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Baroque between the Wars: Alternative Style in the Arts, 1918-1939 (Hardback)
  • Baroque between the Wars: Alternative Style in the Arts, 1918-1939 (Hardback)

Baroque between the Wars: Alternative Style in the Arts, 1918-1939 (Hardback)

Hardback 336 Pages / Published: 11/01/2018
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Baroque between the Wars is a fascinating and new account of the arts in the twenties and thirties. We often think of this time as being dominated by modernism, yet the period saw a dialogue between modern baroque - eclectic, playful, camp, open to influence from popular culture yet in dialogue with the past, and unafraid of the grotesque or surreal - and modernism, which was theory-driven, didactic, exclusive, and essentially neo-classical. Jane Stevenson argues that both baroque and classical forms were equally valid responses to the challenge of modernity, by setting painting and literature in the context of 'minor arts' such as interior design, photography, fashion, ballet, and flower arranging, and by highlighting the social context and sexual politics of creative production. Accessibly written and generously illustrated, the volume focuses on artists, artefacts, clients, places, and publicists to demonstrate how baroque offered a whole way of being modern which was actively subversive of the tenets of modernism and practised by the people modernism habitually defined as not worth listening to, particularly women and homosexuals.

Publisher: Oxford University Press
ISBN: 9780198808770
Number of pages: 336
Weight: 714 g
Dimensions: 241 x 162 x 24 mm

Learned and thought-provoking ... Stevenson has encyclopaedic knowledge of the period and the style, in all its many forms. The book covers a glorious array of cultural activities ... from architecture, painting, literature and dance through to Anglo-Catholicism, flower arranging and the predilection for unusual interiors ... Stevenson writes with gentle humour and a keen sense of the absurd. * Adrian Tinniswood, Literary Review *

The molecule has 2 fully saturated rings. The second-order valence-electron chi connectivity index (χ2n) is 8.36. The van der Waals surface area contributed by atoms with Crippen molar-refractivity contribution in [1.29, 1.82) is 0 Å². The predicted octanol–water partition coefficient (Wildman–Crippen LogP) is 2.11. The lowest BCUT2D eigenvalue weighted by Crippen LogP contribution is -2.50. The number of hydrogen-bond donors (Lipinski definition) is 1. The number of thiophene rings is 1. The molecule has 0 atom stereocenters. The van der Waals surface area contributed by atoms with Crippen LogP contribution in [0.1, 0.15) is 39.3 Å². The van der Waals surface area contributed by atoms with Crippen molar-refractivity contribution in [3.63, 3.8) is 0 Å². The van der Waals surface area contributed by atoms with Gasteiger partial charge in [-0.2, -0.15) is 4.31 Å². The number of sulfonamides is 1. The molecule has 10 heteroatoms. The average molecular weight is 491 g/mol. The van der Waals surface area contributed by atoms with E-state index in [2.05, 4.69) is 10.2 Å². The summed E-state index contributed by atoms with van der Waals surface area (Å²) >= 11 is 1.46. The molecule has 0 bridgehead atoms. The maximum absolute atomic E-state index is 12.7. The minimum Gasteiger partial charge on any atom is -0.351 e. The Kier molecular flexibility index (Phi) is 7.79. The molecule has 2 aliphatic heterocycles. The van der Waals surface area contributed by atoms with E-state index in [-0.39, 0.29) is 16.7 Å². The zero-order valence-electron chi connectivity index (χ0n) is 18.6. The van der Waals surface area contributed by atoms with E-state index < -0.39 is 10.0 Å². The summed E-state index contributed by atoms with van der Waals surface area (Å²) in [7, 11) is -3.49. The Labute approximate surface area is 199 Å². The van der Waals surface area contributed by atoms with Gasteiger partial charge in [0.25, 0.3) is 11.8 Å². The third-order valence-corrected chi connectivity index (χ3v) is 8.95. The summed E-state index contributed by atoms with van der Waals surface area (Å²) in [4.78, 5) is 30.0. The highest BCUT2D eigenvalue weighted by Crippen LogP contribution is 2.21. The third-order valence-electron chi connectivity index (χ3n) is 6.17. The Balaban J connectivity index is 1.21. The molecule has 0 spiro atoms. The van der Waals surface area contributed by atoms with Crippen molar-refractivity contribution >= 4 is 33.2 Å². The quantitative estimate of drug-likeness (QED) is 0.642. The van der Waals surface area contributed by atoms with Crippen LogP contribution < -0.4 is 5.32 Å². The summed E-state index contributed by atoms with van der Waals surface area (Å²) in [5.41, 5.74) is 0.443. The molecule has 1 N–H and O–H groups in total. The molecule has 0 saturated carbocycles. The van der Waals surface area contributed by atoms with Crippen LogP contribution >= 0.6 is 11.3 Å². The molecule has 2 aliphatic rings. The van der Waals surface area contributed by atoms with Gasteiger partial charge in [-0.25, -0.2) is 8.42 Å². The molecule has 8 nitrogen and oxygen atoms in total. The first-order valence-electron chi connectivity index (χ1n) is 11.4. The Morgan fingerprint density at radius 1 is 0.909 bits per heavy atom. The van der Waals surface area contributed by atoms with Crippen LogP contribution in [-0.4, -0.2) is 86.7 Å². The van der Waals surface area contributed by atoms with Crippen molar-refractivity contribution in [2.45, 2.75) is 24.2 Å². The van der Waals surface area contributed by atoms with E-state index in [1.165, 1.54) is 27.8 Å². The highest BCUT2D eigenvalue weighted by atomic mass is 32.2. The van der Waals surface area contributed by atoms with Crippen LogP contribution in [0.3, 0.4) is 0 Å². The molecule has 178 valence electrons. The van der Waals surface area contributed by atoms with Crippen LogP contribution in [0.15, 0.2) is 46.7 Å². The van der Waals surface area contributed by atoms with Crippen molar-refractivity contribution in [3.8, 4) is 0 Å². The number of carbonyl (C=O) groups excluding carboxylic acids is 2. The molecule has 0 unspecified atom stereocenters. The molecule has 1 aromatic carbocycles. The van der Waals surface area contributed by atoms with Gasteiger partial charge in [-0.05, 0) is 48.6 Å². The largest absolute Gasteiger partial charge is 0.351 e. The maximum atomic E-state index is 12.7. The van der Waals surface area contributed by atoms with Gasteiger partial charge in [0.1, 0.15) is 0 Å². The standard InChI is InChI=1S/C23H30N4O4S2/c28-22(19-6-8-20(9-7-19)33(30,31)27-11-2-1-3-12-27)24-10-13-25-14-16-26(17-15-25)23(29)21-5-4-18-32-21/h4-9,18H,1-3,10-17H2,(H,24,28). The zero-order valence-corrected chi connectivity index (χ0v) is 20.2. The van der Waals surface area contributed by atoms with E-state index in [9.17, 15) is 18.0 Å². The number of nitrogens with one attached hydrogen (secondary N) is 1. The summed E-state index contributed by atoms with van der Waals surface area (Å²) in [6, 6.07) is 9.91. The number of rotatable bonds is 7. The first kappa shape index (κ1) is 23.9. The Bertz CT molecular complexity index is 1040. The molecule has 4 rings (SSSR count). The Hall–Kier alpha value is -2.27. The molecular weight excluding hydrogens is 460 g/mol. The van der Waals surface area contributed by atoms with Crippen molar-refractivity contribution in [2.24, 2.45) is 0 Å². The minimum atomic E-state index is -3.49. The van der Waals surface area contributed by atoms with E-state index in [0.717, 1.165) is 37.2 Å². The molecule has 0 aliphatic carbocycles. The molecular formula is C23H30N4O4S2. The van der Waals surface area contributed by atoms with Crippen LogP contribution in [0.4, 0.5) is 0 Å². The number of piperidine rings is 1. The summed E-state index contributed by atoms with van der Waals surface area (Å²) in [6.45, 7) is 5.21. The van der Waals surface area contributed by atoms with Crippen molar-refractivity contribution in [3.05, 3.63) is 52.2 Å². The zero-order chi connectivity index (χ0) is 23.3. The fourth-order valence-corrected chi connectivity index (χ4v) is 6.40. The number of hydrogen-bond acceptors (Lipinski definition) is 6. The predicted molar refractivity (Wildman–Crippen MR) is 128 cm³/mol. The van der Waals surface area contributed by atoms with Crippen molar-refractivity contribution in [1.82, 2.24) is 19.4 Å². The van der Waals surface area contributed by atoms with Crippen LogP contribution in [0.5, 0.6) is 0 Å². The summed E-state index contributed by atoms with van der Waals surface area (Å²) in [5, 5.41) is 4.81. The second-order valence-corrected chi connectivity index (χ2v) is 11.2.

exceptional * Clive Aslet, Country Life *
A fascinating, thought-provoking account of the arts in the 1920s and 1930s * The Tablet *
Broad in scope, yet full of telling detail, this important study of the Baroque sensibility brilliantly illuminates a too-long-neglected era of artistic and cultural activity. * Stephen Calloway, author of Baroque Baroque: The Culture of Excess *
Stevenson's achievement is baroque in its richness and variety. Spanning the art forms, and bringing to new prominence the period's decorative taste-makers from Cecil Beaton to Elsa Schiaparelli, she turns a serious eye on the meanings of masquerade. The emphasis on art markets and circles of patronage contributes a wealth of new material to this thick-woven tapestry of ideas. * Alexandra Harris, Department of English Literature, University of Birmingham *
With the scholarship, humanity, and wit that made her Edward Burra biography so outstanding, Jane Stevenson presents a shimmering bouquet of connected essays, animating the ghosts of early twentieth-century fashion and frolic, that propose a serious alternative to modernism. * Alan Powers *

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